Today's book of poetry - The Flower of Youth ( Pier Paolo Pasolini Poems). Mary di Michele. ECW Press. Toronto. 2011.
To prepare for Mary di Michele's The Flower of Youth, I went to the shelf and pulled down Pier Paolo Pasolini's Roman Poems translated by Lawrence Ferlinghetti and Francesca Valente. Pier Paolo Pasolini was an Italian poet who became a film maker. He was born in 1922 in Bologna and murdered in Ostia, near Rome, in 1975. Pasolini was politically persecuted for "moral unworthiness". He was homosexual at a very dangerous time.
di Michele's latest book of poetry (she has ten published volumes thus far) is really poetry disguising an autobiographical novel. di Michele inhabits the young Pasolini well enough that these poems sound and feel and smell as though Pier Paolo had penned them himself.
Although WWII was crashing down all around him with its' terrible consequences, Pasolini/di Michele is only obsessed with the beauty he sees in boys. These poems are a coming of age for a young man, an emerging artist and a strong Catholic. His faith guides him, that and other obvious contradictions between his personal battles and the repressive culture of Italy at that time.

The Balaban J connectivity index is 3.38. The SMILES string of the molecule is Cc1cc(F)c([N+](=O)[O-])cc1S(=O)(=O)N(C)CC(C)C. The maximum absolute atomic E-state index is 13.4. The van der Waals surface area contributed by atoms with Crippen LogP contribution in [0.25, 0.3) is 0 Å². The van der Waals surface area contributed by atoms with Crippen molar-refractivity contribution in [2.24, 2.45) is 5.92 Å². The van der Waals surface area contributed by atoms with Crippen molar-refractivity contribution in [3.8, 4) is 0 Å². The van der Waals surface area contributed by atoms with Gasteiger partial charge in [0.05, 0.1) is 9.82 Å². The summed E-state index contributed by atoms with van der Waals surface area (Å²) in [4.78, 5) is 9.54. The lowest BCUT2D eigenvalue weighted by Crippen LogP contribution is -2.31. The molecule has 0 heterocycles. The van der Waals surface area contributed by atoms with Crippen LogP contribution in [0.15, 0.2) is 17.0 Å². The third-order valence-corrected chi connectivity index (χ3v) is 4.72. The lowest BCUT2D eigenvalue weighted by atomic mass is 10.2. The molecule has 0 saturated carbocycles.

For me, the biggest impression this book made on me was through the poems about desire and longing.
The dew had dried but the stones, gravel
from the river bank, still glistened; in the grove
where we lay together the Earth trembled
with the passing of trains.
excerpt from the poem Hidden Corners/The Earth Moves
di Michele captures Pasolini's desperate plunge towards desire, young love and the brutal consequences of aspiring for perfect love in such an imperfect world.
Pasolini would like these poems very much and so will you. di Michele has re-imagined herself as a young Italian man only to prove that The Flower of Youth is eternally in full bloom.